How To Install Barn Door Hardware

So if you have been following my home renovation journey (and believe me, it's been a journey) you would know we have slowly been working to improve our house, while adding bits of character along the way! 

So in our master bedroom we have an attached bathroom. Which is awesome. However we also have a skylight, and for some reason no doors, or even pocket doors to separate the master from the sinks. So during a storm, or really any day you might want to sleep in or take a nap, it's quite bright and loud. 

Instead of adding french doors, or paying who knows how much for pocket doors I don't even care for in most rooms, we came up with the idea for barn doors. Talk about character, and how could I pass up on the opportunity to make our home a little more "country chic?"

We had made the doors pretty close to when we moved in (don't worry, I'm making a huge one for our spare bedroom, so there will be a tutorial for that soon). However, to try to save on cost and effort, we used a pipe and wheels for the doors to roll on. Not taking into account that the carpet made the floor uneven, this was super noisy and difficult to open and shut them. But it still solved our light and noise problem, but not so great if we needed to get into the room while the other was still sleeping. 

Enter barn door hardware. So legit. Seriously should have used this from the beginning and next time we will!

First we figured out how long our rail needed to be. With having two doors, we wanted enough space for the doors to be able to open all the way on either side. This rail is 10 ft long. The wooden board underneath is one foot longer, at 11 ft. 

We went ahead and attached the anchors prior to spray painting, so as not to mess up the paint job. We used four of these on the rail to attach the rail to the wooden board. The wooden board is attached to the wall in the studs. 

These four clamps are used to attach the wheels to the doors. We used two clamps per door. It will be nice on our next door to need only two of these to cut on cost. I used this Rust-Oleum spray paint to give it s hammered metal look. Next I stained the wooden board the same color as the doors.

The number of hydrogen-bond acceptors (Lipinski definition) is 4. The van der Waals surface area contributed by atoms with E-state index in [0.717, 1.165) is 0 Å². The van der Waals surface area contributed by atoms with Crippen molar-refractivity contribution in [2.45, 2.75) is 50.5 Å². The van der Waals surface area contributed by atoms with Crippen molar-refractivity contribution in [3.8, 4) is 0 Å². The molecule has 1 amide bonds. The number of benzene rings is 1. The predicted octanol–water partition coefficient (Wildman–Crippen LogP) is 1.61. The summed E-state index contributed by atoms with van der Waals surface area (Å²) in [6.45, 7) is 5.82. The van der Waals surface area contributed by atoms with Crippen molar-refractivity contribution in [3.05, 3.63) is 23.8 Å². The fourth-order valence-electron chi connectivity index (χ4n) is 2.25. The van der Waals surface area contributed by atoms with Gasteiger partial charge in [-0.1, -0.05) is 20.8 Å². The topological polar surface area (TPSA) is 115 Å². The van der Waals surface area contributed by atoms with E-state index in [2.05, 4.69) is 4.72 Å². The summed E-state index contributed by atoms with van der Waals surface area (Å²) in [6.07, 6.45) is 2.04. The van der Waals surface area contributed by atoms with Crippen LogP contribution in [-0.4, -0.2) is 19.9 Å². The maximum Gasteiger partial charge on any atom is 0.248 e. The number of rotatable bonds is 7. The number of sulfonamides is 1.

So after letting all of that dry overnight, we started lining everything up with our doors. Here you see how the clamps line up with the top of the door. Prior to attaching these, you make sure that you attach the wheels with the extension screw. We were able to adjust the height of this by drilling into the top of the door about an inch to shorten the length of the screw exposed. 

Next attach the wooden board to the wall mounting it with at least 3 inch screws into studs in several places. We were able to located 5 studs and pre-drilling worked best. Then attach the rail using the pre-attached anchors, that you spaced out evenly prior to spray painting.

Please ignore my patch work and paint that is drying as we hang this. You can't see it now lol 

Last is attaching everything together. If you have measured correctly the doors with their wheel attachments should be just about and inch or two shorter than your railing. If not, you can drill your hole in the top of the doors a little more to shorten your extension screw.  If you measured right, simply slide your doors on! There are little end clamps that we put on either end to help keep the door from rolling off the rail, but honestly I doubt the door will ever go that far out. I just prefer the polished look of them. 

So that's it! Please ignore the quality of these finished product photos. The lighting was absolutely terrible, but you can see how cool it looks! So pleased on how it turned out! Can't wait to start on the spare bedroom!